For this reason the details of the battle itself are well known and have been repeatedly re-enacted in print, video and film. What has received slightly less attention is how the Allies and the Turkish (Ottoman) Empire came to be enemies in the first place. The Ottoman Empire was not part of the deadly twin daisy chains of alliances and obligations that dragged all the other great imperial powers of Europe into an involuntary state of war in the days after the Austro Hungarian Empire chose to attack Serbia. The Ottomans had the luxury of choice. They could join the Allies, or they could join the Central Powers. Or, they could not join in at all – the eminently sensible option favoured by the then Sultan, Mehmed V.

The convoluted and sometimes ridiculous story of how the Ottoman Empire eventually did get involved on the side of the Central Powers, and thus became one of New Zealand’s ‘enemies’, makes for interesting reading. It involves pride, greed, incompetence, insubordination, brilliant opportunism and desperate decisions made in haste with little information. Above all it involves battleships, the great floating fortresses that so disastrously possessed the minds of men both great and small in the first decades of the twentieth century. Battleship mania was a truly global phenomenon. Thus this story begins not in Europe or Asia, but in South America some eight years before the First World War broke out.

At the beginning of the twentieth century the four-cornered battleship building race between Germany, Britain, the USA and Japan was well established. With their greater shipyard capacity, this was a race that the USA and Britain should have won comfortably. However, they were hampered by their political systems. The governments of Germany and Japan, where democracy was tightly delimited, were able to pursue their naval build up steadily and in a carefully planned manner. In the USA and Britain public opinion and short-term political expediency made this impossible. Periods of complacency when shipyards were starved of orders for battleships alternated with periods of panic, when they were literally drowning in them.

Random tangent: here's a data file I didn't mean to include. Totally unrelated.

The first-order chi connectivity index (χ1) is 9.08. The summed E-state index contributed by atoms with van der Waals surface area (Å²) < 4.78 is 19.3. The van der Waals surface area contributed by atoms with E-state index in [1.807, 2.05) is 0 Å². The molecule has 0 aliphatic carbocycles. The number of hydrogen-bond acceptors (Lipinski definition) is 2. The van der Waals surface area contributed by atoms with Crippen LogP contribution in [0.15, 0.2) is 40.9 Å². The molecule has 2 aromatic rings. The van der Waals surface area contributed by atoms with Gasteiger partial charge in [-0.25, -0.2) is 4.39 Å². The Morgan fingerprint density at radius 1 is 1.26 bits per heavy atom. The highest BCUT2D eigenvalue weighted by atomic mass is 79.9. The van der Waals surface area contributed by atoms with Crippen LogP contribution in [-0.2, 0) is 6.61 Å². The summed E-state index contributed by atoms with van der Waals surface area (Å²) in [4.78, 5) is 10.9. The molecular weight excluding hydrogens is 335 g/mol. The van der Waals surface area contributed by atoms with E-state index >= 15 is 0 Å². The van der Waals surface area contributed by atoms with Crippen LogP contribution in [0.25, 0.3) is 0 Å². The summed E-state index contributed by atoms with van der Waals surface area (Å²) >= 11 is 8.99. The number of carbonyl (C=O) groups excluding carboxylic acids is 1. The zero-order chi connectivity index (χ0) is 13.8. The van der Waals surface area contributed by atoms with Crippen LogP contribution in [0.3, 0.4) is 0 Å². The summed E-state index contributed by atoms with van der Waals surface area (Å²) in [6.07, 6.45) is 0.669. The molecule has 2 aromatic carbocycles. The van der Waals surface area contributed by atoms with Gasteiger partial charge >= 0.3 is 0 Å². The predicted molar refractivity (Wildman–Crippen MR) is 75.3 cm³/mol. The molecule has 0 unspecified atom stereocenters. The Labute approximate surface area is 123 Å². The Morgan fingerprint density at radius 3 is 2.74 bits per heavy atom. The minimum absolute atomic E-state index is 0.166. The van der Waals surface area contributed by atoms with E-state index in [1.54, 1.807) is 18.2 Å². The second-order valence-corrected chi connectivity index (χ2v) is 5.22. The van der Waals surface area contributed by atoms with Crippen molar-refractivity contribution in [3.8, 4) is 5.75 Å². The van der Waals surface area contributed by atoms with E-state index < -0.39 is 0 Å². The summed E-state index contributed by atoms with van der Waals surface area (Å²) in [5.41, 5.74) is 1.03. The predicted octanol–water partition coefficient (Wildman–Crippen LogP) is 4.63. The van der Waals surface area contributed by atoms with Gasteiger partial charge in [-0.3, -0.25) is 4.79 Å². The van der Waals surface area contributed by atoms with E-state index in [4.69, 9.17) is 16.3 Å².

This created an intolerable situation in British and American shipyards. Dreadnought battleships were at the limits of the technology of their day. Their construction required massive fixed installations served by enormous and highly skilled workforces that simply could not be assembled and dispersed at will. If a race-winning dreadnought building capacity was to be maintained, somehow the demand for them within these two democracies had to be smoothed out. Then, as now, it was realised that exporting these cutting-edge weapons of war to third countries was one way in which this could be done. As a result, both Britain and the USA became vicious rivals in the international export market for dreadnought battleships. The most skilled and unscrupulous salesman of their day fanned out from the British and American yards, backed by enormous budgets and the full diplomatic capacities of their respective governments.

The happiest hunting ground for these dreadnought salesmen was South America. Nowhere in the world had changed politically as much as this continent had in the nineteenth century. In 1800 the continent was sleepily divided between the declining empires of Spain and Portugal. By 1900 all this had been swept away and replaced by a series of young, prickly and increasingly wealthy republics. The largest of these: Brazil, Chile and Argentina had a particularly volatile relationship with one another, in which diplomatic tension, military posturing and sporadic minor actions created an ideal environment for battleship selling.

In Part 2, the activities of the international dreadnought salesmen across three continents create a ludicrous but potentially explosive situation.

Part 2 – The battleship barterers

Picture 2 Rio de Janeiro - Sultan Osman I - AgincourtRio de Janeiro – Sultan Osman I – Agincourt: One ship, three owners, three names

Once they had identified South America as the prime market for British and American battleships, the Edwardian dreadnought builders got straight to work. By various adroit manoeuvrings, the British and American sales representatives succeeded in selling no less than seven dreadnoughts to these three countries in less than three years. The process started with Brazil agreeing to buy three dreadnoughts from Britain in 1906; with two to be constructed immediately, and a third to be laid down once the first two had been completed. Argentina and Chile promptly responded by each ordering two larger ships: Chile’s from Britain, and Argentina’s from the United States.